On Failing To Discover The Meaning Of Life
By Abraham Thomas
We did not choose to be born. Without our permission, we were pitched into this world, to live out seventy or eighty years, to act out our unique scripts in life. Each of those millions of actions had a purpose. It achieved an objective. Just to pick up a cup of tea, or to become an accountant. Achieving objectives gave progressive meanings to our activities. The mason who felt he was just laying bricks was less satisfied than the one who believed he was building a cathedral. Finding deeper meanings satisfied us. So, it was but natural to gaze beyond our individual careers at the meaning of life itself. Greater satisfaction came from fulfilment of a nobler purpose.
Religion offered a a compelling vision of a divine and benevolent purpose. It acted in the best of all possible worlds, for the well being of all. If there was pain and distress, the beneficent deity had willed it to steel humanity to ever greater triumphs. Everything happened for the best. But, for a few people, there was a flaw in this view. Disaster was hardly necessary for improvement. The finest periods of creativity of the human race occurred during periods of peace and prosperity, not in times of famine and disease, or earthquakes and floods. It stretched credibility to believe that a hundred thousand people could be crushed in an earthquake for their own good. To sceptics, the world appeared iniquitous. But, they often avoided despair by accepting the random quality of life. For these, just fighting back gave meaning to life.
But, the religious sometimes failed to discover any visible benign purpose behind epic disasters. This troubled some. The sceptics, on the other hand, wondered if it was so weightily important to survive in the this all too brief span of time in this infinitesimally small speck in the universe. What was so special about survival, if the earth was to end a dead planet hurtling through black space? What was the purpose of all this suffering? Whatever their convictions, the search for a meaning in life troubled both the religious and the sceptics. In spite of their doubts, finding meaning was crucial.
The famed psychiatrist, Frankl, survived the horrors of the Nazi concentration camps, to narrate the dreaded moment, when a fellow prisoner ceased to struggle for life. Usually, the prisoner refused to go out on to the parade grounds. "He just lay there, hardly moving. No entreaties, no blows, no threats had any effect. He simply gave up. There he remained, lying in his own excreta, and nothing bothered him any more." His life had lost its meaning. Such people died soon after.
But, despite the meaningless torture and beatings, thousands of inmates still struggled against all odds to eke out a life. Frankl submitted that it was a purpose in life, whatever it was, which helped them to survive. These were not large purposes. A hope of meeting a son after the war was a purpose. Even a decision to harden oneself against suffering was a sufficient purpose. After the war, Frankl established a major field in psychiatry, assisting thousands of suicidal patients around the world to recover by discovering an acceptable purpose in life.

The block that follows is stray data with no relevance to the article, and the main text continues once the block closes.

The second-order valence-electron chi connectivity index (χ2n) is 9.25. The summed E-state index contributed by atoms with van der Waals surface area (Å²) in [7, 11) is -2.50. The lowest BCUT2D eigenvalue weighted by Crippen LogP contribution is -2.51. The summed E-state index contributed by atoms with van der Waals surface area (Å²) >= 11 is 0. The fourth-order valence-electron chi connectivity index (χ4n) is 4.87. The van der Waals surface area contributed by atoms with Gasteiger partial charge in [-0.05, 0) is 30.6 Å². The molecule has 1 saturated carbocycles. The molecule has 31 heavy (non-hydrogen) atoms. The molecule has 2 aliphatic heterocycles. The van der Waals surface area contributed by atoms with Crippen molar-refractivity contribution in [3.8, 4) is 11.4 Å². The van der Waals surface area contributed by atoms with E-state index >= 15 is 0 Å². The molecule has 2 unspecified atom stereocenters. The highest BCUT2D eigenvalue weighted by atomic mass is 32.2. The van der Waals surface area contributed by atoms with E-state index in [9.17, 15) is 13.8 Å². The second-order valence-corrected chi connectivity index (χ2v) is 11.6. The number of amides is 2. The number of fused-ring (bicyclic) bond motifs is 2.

In reality, the need to find a purpose in life was built into our neural circuits. Emotions granted us short term purpose. Anger sought retribution; hunger, a search for food; fear a drive to escape. Each drive intelligently sought its own objective and rewarded its achievement with pleasure. The thrill one felt came from built in pleasure circuits fashioned by nature. Those circuits powered drives, which successfully achieved a range of survival activities in a complex and hostile world. The drive circuits carried within them a massive depth of experience and wisdom. The noblest goals of mankind and its most evil instincts were drives, inherited from millions of years of history. One of those drives was a search for meaning - an instinctual drive, like hunger.
Across history, mankind searched the heavens to discover meaning. Religions offered a wide range of possible meanings, each favouring a particular divine purpose. But, religion failed to find meaning in horrifying disasters. For the sceptic, without the support of religion, a fearful existence on a tiny planet appeared utterly pointless. Both suspected that life appeared to have no meaning. Where could we go from there? There was an answer. We had to understand this obsessive human need to find meaning. It was merely another instinctual drive. A craving. Such drives could be calmed. Just an awareness alone could still the need. After all, it was hardly so urgent to discover that cosmic meaning.
Freed from this need, it was easier to fit into society, contribute our mite and satisfy the demands of our minds. We could be content with discovering reasonable purposes. Frankl had proved that simpler purposes sufficiently enabled prisoners to withstand even the most meaningless excesses of life. Hunger did not demand that we gorge ourselves. A reasonable repast was sufficient to satisfy our craving. So also, it was hardly necessary to feast ourselves on understanding the global purpose of the universe. Just as there was little need to travel to a distant galaxy to satisfy our curiosity. It was enough to be happy with finding our own role in society.
About the author:
Abraham Thomas is the author of The Intuitive Algorithm, a book which suggests that intuition is a pattern recognition algorithm.
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